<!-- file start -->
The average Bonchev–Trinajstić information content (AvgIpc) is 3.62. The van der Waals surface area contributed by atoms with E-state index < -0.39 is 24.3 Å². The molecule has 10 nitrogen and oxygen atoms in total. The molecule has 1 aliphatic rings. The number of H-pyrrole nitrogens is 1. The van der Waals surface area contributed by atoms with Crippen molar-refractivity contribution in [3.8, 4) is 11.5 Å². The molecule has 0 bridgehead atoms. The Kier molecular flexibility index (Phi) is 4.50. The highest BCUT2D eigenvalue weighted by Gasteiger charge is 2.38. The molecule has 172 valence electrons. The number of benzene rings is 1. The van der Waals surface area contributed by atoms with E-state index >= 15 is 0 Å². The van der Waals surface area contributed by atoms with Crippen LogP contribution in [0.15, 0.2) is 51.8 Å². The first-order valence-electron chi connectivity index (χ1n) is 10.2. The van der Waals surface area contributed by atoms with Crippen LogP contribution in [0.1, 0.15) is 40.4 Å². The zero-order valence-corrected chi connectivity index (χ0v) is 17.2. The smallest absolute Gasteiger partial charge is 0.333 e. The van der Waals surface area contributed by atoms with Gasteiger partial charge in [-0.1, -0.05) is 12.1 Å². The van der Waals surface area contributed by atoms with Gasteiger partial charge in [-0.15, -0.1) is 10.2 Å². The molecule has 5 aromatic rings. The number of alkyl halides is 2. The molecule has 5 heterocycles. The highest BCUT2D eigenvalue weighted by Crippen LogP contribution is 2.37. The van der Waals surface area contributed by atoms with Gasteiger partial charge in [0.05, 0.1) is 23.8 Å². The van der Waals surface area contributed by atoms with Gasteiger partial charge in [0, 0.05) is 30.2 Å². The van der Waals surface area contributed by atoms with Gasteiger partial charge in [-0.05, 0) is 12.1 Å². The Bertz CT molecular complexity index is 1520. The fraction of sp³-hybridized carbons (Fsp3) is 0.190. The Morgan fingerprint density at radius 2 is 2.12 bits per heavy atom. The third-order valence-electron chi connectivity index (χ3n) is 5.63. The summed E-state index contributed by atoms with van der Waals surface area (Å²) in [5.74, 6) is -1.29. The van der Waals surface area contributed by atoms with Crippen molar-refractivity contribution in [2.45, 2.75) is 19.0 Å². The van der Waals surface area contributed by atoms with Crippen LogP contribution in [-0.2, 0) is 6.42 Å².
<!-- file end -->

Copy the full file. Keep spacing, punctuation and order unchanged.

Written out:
The average Bonchev–Trinajstić information content (AvgIpc) is 3.62. The van der Waals surface area contributed by atoms with E-state index < -0.39 is 24.3 Å². The molecule has 10 nitrogen and oxygen atoms in total. The molecule has 1 aliphatic rings. The number of H-pyrrole nitrogens is 1. The van der Waals surface area contributed by atoms with Crippen molar-refractivity contribution in [3.8, 4) is 11.5 Å². The molecule has 0 bridgehead atoms. The Kier molecular flexibility index (Phi) is 4.50. The highest BCUT2D eigenvalue weighted by Gasteiger charge is 2.38. The molecule has 172 valence electrons. The number of benzene rings is 1. The van der Waals surface area contributed by atoms with E-state index >= 15 is 0 Å². The van der Waals surface area contributed by atoms with Crippen LogP contribution in [0.15, 0.2) is 51.8 Å². The first-order valence-electron chi connectivity index (χ1n) is 10.2. The van der Waals surface area contributed by atoms with Crippen LogP contribution in [0.1, 0.15) is 40.4 Å². The zero-order valence-corrected chi connectivity index (χ0v) is 17.2. The smallest absolute Gasteiger partial charge is 0.333 e. The van der Waals surface area contributed by atoms with Gasteiger partial charge in [-0.1, -0.05) is 12.1 Å². The van der Waals surface area contributed by atoms with Gasteiger partial charge in [-0.15, -0.1) is 10.2 Å². The molecule has 5 aromatic rings. The number of alkyl halides is 2. The molecule has 5 heterocycles. The highest BCUT2D eigenvalue weighted by Crippen LogP contribution is 2.37. The van der Waals surface area contributed by atoms with Gasteiger partial charge in [0.05, 0.1) is 23.8 Å². The van der Waals surface area contributed by atoms with Gasteiger partial charge in [0, 0.05) is 30.2 Å². The van der Waals surface area contributed by atoms with Gasteiger partial charge in [-0.05, 0) is 12.1 Å². The Bertz CT molecular complexity index is 1520. The fraction of sp³-hybridized carbons (Fsp3) is 0.190. The Morgan fingerprint density at radius 2 is 2.12 bits per heavy atom. The third-order valence-electron chi connectivity index (χ3n) is 5.63. The summed E-state index contributed by atoms with van der Waals surface area (Å²) in [5.74, 6) is -1.29. The van der Waals surface area contributed by atoms with Crippen molar-refractivity contribution in [2.45, 2.75) is 19.0 Å². The van der Waals surface area contributed by atoms with Crippen LogP contribution in [-0.2, 0) is 6.42 Å².